AUBURN — An Augusta man convicted of manslaughter stemming from a crash in Turner roughly a year ago that claimed the life of a Fayette woman was sentenced Monday to serve 5½ years in prison.

Jacob Diaz Screenshot from video

Androscoggin County Superior Court Justice Harold Stewart II said he had struggled to understand: “Who is Jacob Diaz?”

Was he the 24-year-old man who drove his pickup truck on the wrong side of Route 4 at more than 100 mph and smashed head-on into the car driven by 79-year-old Carol Ivers or was he the selfless, compassionate, protector and provider portrayed by his family.

In an agreement hammered out between prosecutors and the defense, Diaz would be sentenced to 17 years in prison for the manslaughter, a crime punishable by up to 30 years in prison. He would also be put on probation for a total of six years, after combining sentences of two different charges.

Stewart was tasked Monday with deciding how much of the 17-year sentence would be suspended and how much of that time Diaz would have to spend behind bars.

The opposing parties in the case had narrowed the range of time Diaz would be incarcerated to between four years and eight years.


After explaining his difficulty in reconciling the two personas of Jacob Diaz, Stewart settled on five years and six months to serve in prison, with 12 years suspended. Diaz may appeal his sentence.

He had pleaded guilty to manslaughter and two felony counts of reckless conduct with a dangerous weapon. Diaz was indicted in April on five criminal charges, but prosecutors dismissed two.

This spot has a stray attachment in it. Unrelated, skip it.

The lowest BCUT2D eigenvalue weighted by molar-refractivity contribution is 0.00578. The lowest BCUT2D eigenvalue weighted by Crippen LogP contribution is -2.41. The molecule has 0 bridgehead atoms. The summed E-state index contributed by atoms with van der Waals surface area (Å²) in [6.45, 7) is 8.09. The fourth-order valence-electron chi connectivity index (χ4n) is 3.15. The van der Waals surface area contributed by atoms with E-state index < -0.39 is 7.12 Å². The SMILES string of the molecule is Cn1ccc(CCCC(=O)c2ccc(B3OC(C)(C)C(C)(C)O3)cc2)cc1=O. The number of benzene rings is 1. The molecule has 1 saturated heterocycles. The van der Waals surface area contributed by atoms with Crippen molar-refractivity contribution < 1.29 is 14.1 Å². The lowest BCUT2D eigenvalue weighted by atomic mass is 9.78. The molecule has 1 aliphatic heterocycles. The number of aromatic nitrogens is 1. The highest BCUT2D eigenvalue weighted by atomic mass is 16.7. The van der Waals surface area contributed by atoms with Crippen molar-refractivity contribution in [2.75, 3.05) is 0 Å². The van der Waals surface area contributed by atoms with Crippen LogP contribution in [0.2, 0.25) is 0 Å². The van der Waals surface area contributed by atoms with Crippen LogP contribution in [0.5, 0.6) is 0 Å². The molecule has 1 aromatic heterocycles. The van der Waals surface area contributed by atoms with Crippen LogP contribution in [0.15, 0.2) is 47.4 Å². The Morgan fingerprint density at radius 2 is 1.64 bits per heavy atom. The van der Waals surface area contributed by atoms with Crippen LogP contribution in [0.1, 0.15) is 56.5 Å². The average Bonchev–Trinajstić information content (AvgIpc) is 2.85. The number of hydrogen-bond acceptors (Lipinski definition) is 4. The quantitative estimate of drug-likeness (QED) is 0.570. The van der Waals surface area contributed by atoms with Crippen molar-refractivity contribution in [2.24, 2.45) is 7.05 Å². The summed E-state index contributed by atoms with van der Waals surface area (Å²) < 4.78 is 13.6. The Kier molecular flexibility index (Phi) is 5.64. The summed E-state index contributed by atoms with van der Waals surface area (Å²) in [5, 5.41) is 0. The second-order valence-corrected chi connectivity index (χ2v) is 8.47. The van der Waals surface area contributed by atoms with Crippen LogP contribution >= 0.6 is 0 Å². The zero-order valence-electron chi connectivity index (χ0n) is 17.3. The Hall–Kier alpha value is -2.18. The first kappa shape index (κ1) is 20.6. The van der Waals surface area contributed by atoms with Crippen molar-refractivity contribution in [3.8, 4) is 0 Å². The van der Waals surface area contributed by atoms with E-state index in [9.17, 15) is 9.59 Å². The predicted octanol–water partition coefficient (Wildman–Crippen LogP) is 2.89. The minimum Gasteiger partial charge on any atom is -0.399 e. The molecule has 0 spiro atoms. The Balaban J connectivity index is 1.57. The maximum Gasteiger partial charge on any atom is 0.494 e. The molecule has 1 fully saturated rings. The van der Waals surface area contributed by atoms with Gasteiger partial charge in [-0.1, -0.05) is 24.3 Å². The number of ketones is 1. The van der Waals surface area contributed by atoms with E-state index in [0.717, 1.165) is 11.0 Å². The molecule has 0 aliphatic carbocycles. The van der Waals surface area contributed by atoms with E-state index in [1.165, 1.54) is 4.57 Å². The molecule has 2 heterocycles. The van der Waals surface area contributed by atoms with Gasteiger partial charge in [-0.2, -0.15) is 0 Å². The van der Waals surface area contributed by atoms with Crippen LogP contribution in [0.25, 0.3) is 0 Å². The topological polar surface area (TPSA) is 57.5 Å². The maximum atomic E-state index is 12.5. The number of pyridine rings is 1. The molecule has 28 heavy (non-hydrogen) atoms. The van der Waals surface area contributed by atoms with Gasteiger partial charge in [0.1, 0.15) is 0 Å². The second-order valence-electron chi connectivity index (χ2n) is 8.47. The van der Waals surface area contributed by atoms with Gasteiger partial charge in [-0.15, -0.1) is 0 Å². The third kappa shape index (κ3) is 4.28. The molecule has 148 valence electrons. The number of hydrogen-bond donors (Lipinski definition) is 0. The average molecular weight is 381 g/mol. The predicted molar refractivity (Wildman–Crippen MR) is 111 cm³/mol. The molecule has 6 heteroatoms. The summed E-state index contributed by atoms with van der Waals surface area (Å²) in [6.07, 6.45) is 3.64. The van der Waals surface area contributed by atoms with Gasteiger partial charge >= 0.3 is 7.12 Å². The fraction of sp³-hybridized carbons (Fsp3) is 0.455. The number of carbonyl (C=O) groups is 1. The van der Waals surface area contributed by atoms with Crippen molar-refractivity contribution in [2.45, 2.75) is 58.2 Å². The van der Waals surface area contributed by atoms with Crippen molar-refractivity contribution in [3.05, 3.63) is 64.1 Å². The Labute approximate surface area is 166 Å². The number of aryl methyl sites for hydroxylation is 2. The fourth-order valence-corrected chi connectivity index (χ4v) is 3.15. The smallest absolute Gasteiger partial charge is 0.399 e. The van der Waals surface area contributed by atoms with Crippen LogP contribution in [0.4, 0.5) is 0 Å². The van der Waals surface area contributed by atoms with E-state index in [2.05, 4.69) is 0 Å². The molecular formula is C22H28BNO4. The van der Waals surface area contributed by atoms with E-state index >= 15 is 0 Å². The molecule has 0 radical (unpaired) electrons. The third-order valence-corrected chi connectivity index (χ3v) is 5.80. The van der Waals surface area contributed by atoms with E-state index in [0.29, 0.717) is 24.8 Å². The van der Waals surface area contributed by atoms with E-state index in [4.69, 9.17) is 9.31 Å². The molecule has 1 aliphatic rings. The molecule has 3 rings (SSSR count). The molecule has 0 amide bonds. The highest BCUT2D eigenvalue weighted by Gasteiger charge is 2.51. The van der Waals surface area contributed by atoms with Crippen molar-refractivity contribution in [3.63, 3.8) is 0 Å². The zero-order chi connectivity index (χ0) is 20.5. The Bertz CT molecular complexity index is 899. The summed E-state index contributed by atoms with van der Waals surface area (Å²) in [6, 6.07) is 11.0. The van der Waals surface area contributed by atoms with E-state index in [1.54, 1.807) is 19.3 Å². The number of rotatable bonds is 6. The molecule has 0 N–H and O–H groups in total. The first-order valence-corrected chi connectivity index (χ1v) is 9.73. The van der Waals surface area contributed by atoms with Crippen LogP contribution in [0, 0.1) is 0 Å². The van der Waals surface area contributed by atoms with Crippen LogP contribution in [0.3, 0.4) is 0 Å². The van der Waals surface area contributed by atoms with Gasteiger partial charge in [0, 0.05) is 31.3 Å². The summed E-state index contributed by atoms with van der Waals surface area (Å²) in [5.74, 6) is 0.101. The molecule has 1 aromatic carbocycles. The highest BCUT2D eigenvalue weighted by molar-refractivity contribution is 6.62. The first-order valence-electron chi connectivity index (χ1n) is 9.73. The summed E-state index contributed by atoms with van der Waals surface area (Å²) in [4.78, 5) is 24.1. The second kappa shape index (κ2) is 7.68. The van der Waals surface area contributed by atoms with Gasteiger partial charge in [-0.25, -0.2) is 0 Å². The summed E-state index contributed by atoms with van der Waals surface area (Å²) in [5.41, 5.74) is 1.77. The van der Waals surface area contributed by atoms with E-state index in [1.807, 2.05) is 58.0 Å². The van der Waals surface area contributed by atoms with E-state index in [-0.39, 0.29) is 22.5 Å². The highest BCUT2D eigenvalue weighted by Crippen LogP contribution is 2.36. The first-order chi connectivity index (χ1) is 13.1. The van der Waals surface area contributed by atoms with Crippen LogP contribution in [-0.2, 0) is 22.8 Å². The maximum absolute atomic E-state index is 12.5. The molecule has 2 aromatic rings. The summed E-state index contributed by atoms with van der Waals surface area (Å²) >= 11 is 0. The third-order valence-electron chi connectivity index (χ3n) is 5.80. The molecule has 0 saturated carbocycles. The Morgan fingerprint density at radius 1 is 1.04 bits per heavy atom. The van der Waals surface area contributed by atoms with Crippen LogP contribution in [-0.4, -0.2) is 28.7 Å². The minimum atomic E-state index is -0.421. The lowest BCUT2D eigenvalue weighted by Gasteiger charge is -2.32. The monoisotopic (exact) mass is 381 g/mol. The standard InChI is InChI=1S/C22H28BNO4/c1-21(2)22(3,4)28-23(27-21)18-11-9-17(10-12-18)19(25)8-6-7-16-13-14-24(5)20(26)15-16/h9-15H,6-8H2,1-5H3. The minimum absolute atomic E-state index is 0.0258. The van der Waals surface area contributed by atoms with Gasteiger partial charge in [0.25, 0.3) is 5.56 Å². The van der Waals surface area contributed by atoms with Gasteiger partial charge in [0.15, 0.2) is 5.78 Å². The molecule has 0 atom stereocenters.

If he were to violate the terms of his probation, which include not driving a motor vehicle, ATV or snowmobile, he could be ordered to serve some or all of the 12 years of the suspended sentence from his manslaughter conviction, plus five years of a suspended sentence from one of the charges of reckless conduct.

Ivers had just pulled onto Route 4 southbound in Turner with the aim of dropping off Christmas presents for a family member in Auburn when her 2016 Hyundai Sonata was struck by the 2006 Chevrolet Silverado pickup truck driven by Diaz, who was passing several other vehicles at speeds over 100 mph, according to accident reconstruction experts.

The force of the impact sheered off the driver’s side tire from Ivers’ car and ripped the engine out from under the hood, Assistant District Attorney Patricia Mador said.

Ivers’ car was pushed back roughly 221 feet from the point of impact and spun six full revolutions, Mador said. The car’s engine traveled another 182 feet past the car. The tire that was severed from Ivers’ car traveled nearly 500 feet from the point of impact.


Jacob Diaz of Augusta appears Monday in Androscoggin County Superior Court in Auburn where he was sentenced on a manslaughter conviction stemming from a 2022 fatal crash in Turner. Christopher Williams/Sun Journal

An analysis of the truck revealed that Diaz was traveling at roughly 110 mph at the time of impact, when taking into account the size of the truck’s tires, Mador said.

The same analysis showed that Diaz only began braking one second before the crash, Mador said.

A commercial truck in the area captured the crash on its dash cam and the recording of the incident was played in court Monday.